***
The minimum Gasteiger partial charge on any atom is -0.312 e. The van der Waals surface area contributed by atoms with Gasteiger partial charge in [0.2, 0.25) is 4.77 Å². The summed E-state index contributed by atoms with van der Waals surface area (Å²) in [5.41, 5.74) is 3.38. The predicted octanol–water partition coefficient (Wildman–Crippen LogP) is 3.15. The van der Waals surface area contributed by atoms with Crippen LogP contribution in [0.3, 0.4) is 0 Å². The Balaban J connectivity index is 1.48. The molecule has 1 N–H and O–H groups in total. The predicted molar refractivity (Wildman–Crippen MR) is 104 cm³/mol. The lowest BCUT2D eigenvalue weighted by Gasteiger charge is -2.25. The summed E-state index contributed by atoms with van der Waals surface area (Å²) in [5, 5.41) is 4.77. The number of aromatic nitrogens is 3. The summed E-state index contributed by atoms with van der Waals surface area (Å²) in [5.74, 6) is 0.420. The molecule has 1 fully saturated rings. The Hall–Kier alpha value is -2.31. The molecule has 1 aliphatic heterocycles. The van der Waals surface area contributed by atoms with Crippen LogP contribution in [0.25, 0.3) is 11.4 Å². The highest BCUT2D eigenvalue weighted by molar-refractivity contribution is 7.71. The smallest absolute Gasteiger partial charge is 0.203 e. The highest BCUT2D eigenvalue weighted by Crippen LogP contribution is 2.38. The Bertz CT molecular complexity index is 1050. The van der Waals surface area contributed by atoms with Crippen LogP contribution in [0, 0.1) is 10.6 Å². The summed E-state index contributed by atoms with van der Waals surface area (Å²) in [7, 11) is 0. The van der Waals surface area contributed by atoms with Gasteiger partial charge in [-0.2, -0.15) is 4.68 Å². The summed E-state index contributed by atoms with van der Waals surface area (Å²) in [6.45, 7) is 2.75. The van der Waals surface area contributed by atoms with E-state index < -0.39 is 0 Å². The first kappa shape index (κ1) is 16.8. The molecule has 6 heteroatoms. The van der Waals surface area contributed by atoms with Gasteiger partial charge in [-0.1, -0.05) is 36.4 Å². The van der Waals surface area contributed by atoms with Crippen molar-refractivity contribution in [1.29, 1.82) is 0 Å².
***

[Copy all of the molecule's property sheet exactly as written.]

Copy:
The minimum Gasteiger partial charge on any atom is -0.312 e. The van der Waals surface area contributed by atoms with Gasteiger partial charge in [0.2, 0.25) is 4.77 Å². The summed E-state index contributed by atoms with van der Waals surface area (Å²) in [5.41, 5.74) is 3.38. The predicted octanol–water partition coefficient (Wildman–Crippen LogP) is 3.15. The van der Waals surface area contributed by atoms with Crippen LogP contribution in [0.3, 0.4) is 0 Å². The Balaban J connectivity index is 1.48. The molecule has 1 N–H and O–H groups in total. The predicted molar refractivity (Wildman–Crippen MR) is 104 cm³/mol. The lowest BCUT2D eigenvalue weighted by Gasteiger charge is -2.25. The summed E-state index contributed by atoms with van der Waals surface area (Å²) in [5, 5.41) is 4.77. The number of aromatic nitrogens is 3. The summed E-state index contributed by atoms with van der Waals surface area (Å²) in [5.74, 6) is 0.420. The molecule has 1 fully saturated rings. The Hall–Kier alpha value is -2.31. The molecule has 1 aliphatic heterocycles. The van der Waals surface area contributed by atoms with Crippen LogP contribution in [0.25, 0.3) is 11.4 Å². The highest BCUT2D eigenvalue weighted by molar-refractivity contribution is 7.71. The smallest absolute Gasteiger partial charge is 0.203 e. The highest BCUT2D eigenvalue weighted by Crippen LogP contribution is 2.38. The Bertz CT molecular complexity index is 1050. The van der Waals surface area contributed by atoms with Crippen LogP contribution in [0, 0.1) is 10.6 Å². The summed E-state index contributed by atoms with van der Waals surface area (Å²) in [7, 11) is 0. The van der Waals surface area contributed by atoms with Gasteiger partial charge in [-0.2, -0.15) is 4.68 Å². The summed E-state index contributed by atoms with van der Waals surface area (Å²) in [6.45, 7) is 2.75. The van der Waals surface area contributed by atoms with E-state index < -0.39 is 0 Å². The first kappa shape index (κ1) is 16.8. The molecule has 6 heteroatoms. The van der Waals surface area contributed by atoms with Gasteiger partial charge in [-0.1, -0.05) is 36.4 Å². The van der Waals surface area contributed by atoms with Crippen molar-refractivity contribution in [1.29, 1.82) is 0 Å².